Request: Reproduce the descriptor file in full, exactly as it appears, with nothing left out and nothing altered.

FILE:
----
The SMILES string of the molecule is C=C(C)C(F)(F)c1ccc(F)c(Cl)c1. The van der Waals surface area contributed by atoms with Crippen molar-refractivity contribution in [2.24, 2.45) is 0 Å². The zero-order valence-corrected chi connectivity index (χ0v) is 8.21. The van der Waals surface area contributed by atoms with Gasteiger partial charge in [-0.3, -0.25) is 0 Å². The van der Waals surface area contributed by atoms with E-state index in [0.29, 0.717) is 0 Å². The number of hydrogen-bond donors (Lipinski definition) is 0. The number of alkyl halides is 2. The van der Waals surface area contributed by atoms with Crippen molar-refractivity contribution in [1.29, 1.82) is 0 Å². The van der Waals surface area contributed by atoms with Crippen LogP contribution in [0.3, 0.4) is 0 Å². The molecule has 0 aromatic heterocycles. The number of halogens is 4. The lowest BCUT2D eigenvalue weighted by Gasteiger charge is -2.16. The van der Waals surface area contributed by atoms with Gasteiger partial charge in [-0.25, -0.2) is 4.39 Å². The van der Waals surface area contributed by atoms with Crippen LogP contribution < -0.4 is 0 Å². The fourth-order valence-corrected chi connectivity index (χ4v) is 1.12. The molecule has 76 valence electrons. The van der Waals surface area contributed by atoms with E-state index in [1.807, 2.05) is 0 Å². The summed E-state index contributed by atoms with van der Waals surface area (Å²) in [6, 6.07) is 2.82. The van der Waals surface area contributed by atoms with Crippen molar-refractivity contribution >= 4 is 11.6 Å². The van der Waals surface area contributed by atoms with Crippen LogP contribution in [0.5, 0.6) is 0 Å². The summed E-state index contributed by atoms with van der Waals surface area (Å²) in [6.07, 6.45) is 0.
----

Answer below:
The SMILES string of the molecule is C=C(C)C(F)(F)c1ccc(F)c(Cl)c1. The van der Waals surface area contributed by atoms with Crippen molar-refractivity contribution in [2.24, 2.45) is 0 Å². The zero-order valence-corrected chi connectivity index (χ0v) is 8.21. The van der Waals surface area contributed by atoms with Gasteiger partial charge in [-0.3, -0.25) is 0 Å². The van der Waals surface area contributed by atoms with E-state index in [0.29, 0.717) is 0 Å². The number of hydrogen-bond donors (Lipinski definition) is 0. The number of alkyl halides is 2. The van der Waals surface area contributed by atoms with Crippen molar-refractivity contribution in [1.29, 1.82) is 0 Å². The van der Waals surface area contributed by atoms with Crippen LogP contribution in [0.3, 0.4) is 0 Å². The molecule has 0 aromatic heterocycles. The number of halogens is 4. The lowest BCUT2D eigenvalue weighted by Gasteiger charge is -2.16. The van der Waals surface area contributed by atoms with Gasteiger partial charge in [-0.25, -0.2) is 4.39 Å². The van der Waals surface area contributed by atoms with Crippen LogP contribution < -0.4 is 0 Å². The fourth-order valence-corrected chi connectivity index (χ4v) is 1.12. The molecule has 76 valence electrons. The van der Waals surface area contributed by atoms with E-state index in [1.807, 2.05) is 0 Å². The summed E-state index contributed by atoms with van der Waals surface area (Å²) in [6, 6.07) is 2.82. The van der Waals surface area contributed by atoms with Crippen molar-refractivity contribution >= 4 is 11.6 Å². The van der Waals surface area contributed by atoms with Crippen LogP contribution in [0.5, 0.6) is 0 Å². The summed E-state index contributed by atoms with van der Waals surface area (Å²) in [6.07, 6.45) is 0.